When you finish a comp, whether you succeed or fail, it’s all on you, and it’s down to how much work you’ve put in.
Sometimes you get a bit of luck in the programming of competitions, but you take someone like Mat, he’s taken it to a level where it doesn’t matter what’s going to come up, he’s going to win. It’s all about the sacrifice and work you put in, and that reflects in the leaderboard.
What’s the CrossFit community like to be part of?
It’s a brotherhood. We all want to bust each other and outperform each other when it’s game time, but when the bell goes and we’re done we’re good mates. The fans you interact with are great because they do the sport themselves. So there’s this almost weird, but very cool connection between everyone in the community.
Who do you hang out with at the CrossFit events?
We all get along pretty well. But for instance, me and Mat (Fraser) were sitting next to each other on the bus this morning. When it’s time to compete we switch on and go for it, but on the way we’ll just be chatting – or moaning – about our wives and girlfriends, family life, what we’re doing for the holidays, and just normal stuff like that. These events are a bit of a catch up, I haven’t seen Mat for a couple of years, so it’s been cool catching up.
“There’s this almost weird, but very cool connection between everyone in the CrossFit community.”
For some, the physical feats that CrossFitters accomplish, are seemingly impossible: running sub-6 minute miles, cleaning 150kg and then doing 50 uninterrupted muscle ups one after the other… the question arises about doping and whether it’s possible to do these things without cycling drugs or using a sophisticated doping process: Can you do it clean?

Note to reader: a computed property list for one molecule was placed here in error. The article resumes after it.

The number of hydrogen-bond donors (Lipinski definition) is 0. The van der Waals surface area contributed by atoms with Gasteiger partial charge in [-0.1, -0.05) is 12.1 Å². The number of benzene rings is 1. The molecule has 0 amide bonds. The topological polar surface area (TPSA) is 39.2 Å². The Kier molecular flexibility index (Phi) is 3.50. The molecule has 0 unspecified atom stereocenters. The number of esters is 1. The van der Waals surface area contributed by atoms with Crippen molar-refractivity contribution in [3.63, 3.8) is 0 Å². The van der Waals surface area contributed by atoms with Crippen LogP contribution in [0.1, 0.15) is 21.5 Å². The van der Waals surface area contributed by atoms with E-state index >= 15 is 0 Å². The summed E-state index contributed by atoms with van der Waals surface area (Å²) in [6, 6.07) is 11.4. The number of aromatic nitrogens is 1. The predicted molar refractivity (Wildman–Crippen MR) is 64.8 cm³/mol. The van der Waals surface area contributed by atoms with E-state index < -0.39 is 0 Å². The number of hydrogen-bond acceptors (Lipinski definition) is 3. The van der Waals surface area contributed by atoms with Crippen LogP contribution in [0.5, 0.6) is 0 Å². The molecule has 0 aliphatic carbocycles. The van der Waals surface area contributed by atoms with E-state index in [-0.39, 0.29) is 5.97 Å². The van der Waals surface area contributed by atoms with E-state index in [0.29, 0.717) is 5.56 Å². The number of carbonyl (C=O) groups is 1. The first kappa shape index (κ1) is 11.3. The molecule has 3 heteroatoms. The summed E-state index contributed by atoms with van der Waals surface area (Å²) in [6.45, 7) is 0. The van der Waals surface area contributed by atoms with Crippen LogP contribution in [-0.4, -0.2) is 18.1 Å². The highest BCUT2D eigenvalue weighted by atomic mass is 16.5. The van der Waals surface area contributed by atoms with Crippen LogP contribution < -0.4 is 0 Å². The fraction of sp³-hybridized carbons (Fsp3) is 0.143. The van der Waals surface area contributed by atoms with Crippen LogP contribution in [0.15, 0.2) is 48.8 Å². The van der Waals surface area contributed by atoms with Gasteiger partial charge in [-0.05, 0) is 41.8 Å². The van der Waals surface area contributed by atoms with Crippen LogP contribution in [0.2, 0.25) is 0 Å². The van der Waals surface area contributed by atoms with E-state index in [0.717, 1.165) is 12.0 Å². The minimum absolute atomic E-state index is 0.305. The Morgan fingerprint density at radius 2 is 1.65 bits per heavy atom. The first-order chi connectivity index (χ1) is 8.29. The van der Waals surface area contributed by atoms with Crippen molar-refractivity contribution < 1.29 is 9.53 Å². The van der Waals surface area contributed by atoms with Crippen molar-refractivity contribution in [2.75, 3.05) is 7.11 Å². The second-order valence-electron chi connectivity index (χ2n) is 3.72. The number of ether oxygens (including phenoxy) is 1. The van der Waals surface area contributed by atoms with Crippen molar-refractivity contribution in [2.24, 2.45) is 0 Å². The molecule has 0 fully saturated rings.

I can’t say there aren’t drugs being used in the sport. It’s now a big deal with professionals, big prize money and fame. And as it gets more so, more people are going to try and do it and cheat the system. Every year, there’s new names popping up for people who are testing positive. So, I can’t tell you that it’s not being done. Because it is. For me, having competed for ten years, the thought has never crossed my mind. I’m competing at this level and doing so clean. And the thing is: I haven’t been blown away by the people that are doing it. So it hasn’t erased the clean athletes. I don’t know if the top guys are doing it or not, but right now, I turn a blind eye to those that are.
I’m of the opinion that the best in the world are not doping. They’re the best in the world simply because they work harder. I’ve been around the sport long enough to know that for the people who say, “how can that be possible?” they don’t understand how these guys are wired. And the amount of work that these guys put in. From personal experience, the things I’m doing now with my body were unfathomable even five years ago: I would never have dreamt or cleaning or snatching what I do now. With time and work what some think is impossible, becomes very much possible.
Also, with the nature of our sport, if you look at the individual feats that we’re achieving, we are doing incredible things but because of the variation in our sport, if you look at them individually, they’re not that impressive compared to the specialists in those fields. Yes, we have guys cleaning 180kg, but there are guys at the Olympics cleaning 220kg. Yes, we’re running sub-6 miles, but there are guys running close to 4. So when you compare the achievements it’s clear that we’re not as superhuman as some people think us to be.